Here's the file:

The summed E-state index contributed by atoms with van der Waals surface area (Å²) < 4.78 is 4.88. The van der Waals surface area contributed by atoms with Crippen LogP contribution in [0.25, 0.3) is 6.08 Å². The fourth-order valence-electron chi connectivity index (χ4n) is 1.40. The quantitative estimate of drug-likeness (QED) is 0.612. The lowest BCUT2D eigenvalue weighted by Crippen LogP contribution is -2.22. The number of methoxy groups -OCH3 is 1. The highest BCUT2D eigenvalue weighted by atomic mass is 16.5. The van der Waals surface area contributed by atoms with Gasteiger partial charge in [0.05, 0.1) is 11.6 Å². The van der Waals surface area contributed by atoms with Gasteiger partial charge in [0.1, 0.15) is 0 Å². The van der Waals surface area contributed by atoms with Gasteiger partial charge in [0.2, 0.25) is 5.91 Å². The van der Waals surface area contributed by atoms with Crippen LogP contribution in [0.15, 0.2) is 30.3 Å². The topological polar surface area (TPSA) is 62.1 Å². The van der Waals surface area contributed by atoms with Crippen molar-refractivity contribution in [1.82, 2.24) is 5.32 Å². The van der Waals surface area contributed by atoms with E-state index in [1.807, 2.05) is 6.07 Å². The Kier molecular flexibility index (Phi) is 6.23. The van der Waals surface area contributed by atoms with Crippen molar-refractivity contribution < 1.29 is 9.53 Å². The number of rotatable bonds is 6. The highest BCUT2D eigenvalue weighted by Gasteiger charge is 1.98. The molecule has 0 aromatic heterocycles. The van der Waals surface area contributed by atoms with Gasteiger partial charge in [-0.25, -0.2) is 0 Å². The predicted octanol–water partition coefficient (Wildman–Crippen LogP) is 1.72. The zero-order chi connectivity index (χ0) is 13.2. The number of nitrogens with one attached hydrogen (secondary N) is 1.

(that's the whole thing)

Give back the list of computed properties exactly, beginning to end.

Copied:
The summed E-state index contributed by atoms with van der Waals surface area (Å²) < 4.78 is 4.88. The van der Waals surface area contributed by atoms with Crippen LogP contribution in [0.25, 0.3) is 6.08 Å². The fourth-order valence-electron chi connectivity index (χ4n) is 1.40. The quantitative estimate of drug-likeness (QED) is 0.612. The lowest BCUT2D eigenvalue weighted by Crippen LogP contribution is -2.22. The number of methoxy groups -OCH3 is 1. The highest BCUT2D eigenvalue weighted by atomic mass is 16.5. The van der Waals surface area contributed by atoms with Gasteiger partial charge in [0.05, 0.1) is 11.6 Å². The van der Waals surface area contributed by atoms with Gasteiger partial charge in [0.1, 0.15) is 0 Å². The van der Waals surface area contributed by atoms with Gasteiger partial charge in [0.2, 0.25) is 5.91 Å². The van der Waals surface area contributed by atoms with Crippen LogP contribution in [0.15, 0.2) is 30.3 Å². The topological polar surface area (TPSA) is 62.1 Å². The van der Waals surface area contributed by atoms with Crippen molar-refractivity contribution in [1.82, 2.24) is 5.32 Å². The van der Waals surface area contributed by atoms with E-state index in [1.807, 2.05) is 6.07 Å². The Kier molecular flexibility index (Phi) is 6.23. The van der Waals surface area contributed by atoms with Crippen molar-refractivity contribution < 1.29 is 9.53 Å². The number of rotatable bonds is 6. The highest BCUT2D eigenvalue weighted by Gasteiger charge is 1.98. The molecule has 0 aromatic heterocycles. The van der Waals surface area contributed by atoms with Gasteiger partial charge in [-0.25, -0.2) is 0 Å². The predicted octanol–water partition coefficient (Wildman–Crippen LogP) is 1.72. The zero-order chi connectivity index (χ0) is 13.2. The number of nitrogens with one attached hydrogen (secondary N) is 1.